Marvel’s latest pulls in past iterations of the Spider-Man franchise for Peter Parker’s greatest battle
Reviewing a film like Spider-Man: No Way Home is difficult in the way that, like an episode of a television series several seasons in, it requires prior knowledge or at least a strong enough familiarity with all that’s come before. This is the third entry in the current iteration of the big screen, live-action Spider-Man, but it’s also his sixth overall appearance in the greater Marvel Cinematic Universe, which is now comprised of a whopping twenty-seven movies and several TV series.
But No Way Home also asks viewers to look back on two previous takes of the character, the original Sam Raimi trilogy of the early 2000s and the pair of Marc Webb films that came later, and (for much of the jokes and emotional beats to properly land) have the sort of sentimental attachment to them that comes from the years spent with them in the pop culture stew, both online and off.
That’s clearly not a problem for the majority of Spidey fans who showed up en masse this past weekend to send Disney’s year-end profits to the stratosphere (No Way Home opened to the second-largest box office weekend draw ever, only behind Avengers: Endgame). Nor is it an issue with this particular critic, who has seen every chapter of the MCU and every Spider-Man movie since the first two Raimi ones captured his wonder, imagination and heart before he was even a teenager.
No Way Home joins the ranks of the ongoing bombardment of legacy sequels that are nearly impossible to divorce from their respective franchise’s place in culture; films that draw heavily on nostalgia, in-universe references both subtle and blatant, and appearances from the original cast. Films like Ghostbusters: Afterlife, the Jurassic World trilogy, the new Halloween films, Disney’s Star Wars films and series, and even the upcoming Scream movie have their fans’ perceptions and expectations cooked into their DNA.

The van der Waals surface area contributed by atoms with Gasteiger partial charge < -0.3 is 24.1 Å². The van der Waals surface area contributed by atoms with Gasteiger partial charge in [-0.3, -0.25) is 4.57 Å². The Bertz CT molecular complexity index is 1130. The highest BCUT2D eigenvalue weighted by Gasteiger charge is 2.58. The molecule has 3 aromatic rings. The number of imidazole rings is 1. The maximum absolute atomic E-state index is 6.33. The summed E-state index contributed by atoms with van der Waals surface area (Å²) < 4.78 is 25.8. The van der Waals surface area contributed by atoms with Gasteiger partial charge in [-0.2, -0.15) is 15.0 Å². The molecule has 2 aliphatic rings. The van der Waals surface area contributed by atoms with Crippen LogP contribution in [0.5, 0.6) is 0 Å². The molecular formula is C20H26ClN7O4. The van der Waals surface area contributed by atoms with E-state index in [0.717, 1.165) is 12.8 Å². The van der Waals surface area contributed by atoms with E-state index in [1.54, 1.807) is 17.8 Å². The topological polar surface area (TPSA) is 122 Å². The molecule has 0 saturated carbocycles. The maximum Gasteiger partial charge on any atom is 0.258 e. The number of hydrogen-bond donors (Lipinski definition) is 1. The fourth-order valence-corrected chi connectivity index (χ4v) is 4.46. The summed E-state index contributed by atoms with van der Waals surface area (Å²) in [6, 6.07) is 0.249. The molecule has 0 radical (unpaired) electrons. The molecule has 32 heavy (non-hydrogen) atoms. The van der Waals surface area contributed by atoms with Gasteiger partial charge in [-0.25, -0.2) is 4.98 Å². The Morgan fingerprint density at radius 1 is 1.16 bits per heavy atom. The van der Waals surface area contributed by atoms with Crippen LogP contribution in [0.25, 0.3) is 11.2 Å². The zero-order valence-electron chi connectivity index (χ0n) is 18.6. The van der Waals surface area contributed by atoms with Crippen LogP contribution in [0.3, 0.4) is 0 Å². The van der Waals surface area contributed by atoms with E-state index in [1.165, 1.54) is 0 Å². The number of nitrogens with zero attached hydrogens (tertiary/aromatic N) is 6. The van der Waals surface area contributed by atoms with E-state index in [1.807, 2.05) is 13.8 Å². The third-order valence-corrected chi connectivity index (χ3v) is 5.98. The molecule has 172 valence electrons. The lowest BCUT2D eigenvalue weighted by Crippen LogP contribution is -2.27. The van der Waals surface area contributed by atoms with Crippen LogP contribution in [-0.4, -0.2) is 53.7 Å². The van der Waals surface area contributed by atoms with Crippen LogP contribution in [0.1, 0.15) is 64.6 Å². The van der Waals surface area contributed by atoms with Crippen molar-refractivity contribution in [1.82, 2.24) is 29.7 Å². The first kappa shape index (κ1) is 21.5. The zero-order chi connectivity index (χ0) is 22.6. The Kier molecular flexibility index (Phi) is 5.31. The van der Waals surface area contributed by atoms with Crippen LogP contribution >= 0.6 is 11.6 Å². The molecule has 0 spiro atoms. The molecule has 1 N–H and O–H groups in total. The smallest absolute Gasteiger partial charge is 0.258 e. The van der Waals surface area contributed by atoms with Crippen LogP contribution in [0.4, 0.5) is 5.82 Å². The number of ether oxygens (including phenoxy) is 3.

This latest Spider-Man adventure, now the third to be directed by Jon Watts, is no exception. In fact, it often feels like the culmination of fan-driven storytelling and universe mashups, quite literally delivering exactly what fans have been asking for, sometimes to a fault. The film indulges itself a bit too much, losing much of its element of surprise (unless you’ve managed to avoid any sort of discussion or trailers for it) and even being a bit embarrassing in the way it can’t help but wink at the audience and hold for applause (which there was plenty of at my screening) several times too many. We were guaranteed to get this kind of movie eventually, if the excellent Spider-Man: Into the Spider-Verse was any indication (or the less excellent Space Jam: A New Legacy and Ralph Breaks the Internet).
Yet No Way Home, for all of its pandering and self-indulgence, still manages to tell a Peter Parker story that’s one hundred percent worth telling; one that shows how, at the end of the day, Marvel Studios still has the necessary understanding of who their most popular character is at his core. Peter is a good kid who is repeatedly punished for trying to do the right thing, living a life that’s trapped in a cycle of loss and sacrifice, and – for this particular version of him – where normalcy is both a distant memory and an impossible dream. This movie is a commemoration of everything about Peter Parker that people have loved for so long, and for all its flaws, it still delivers on what’s most important.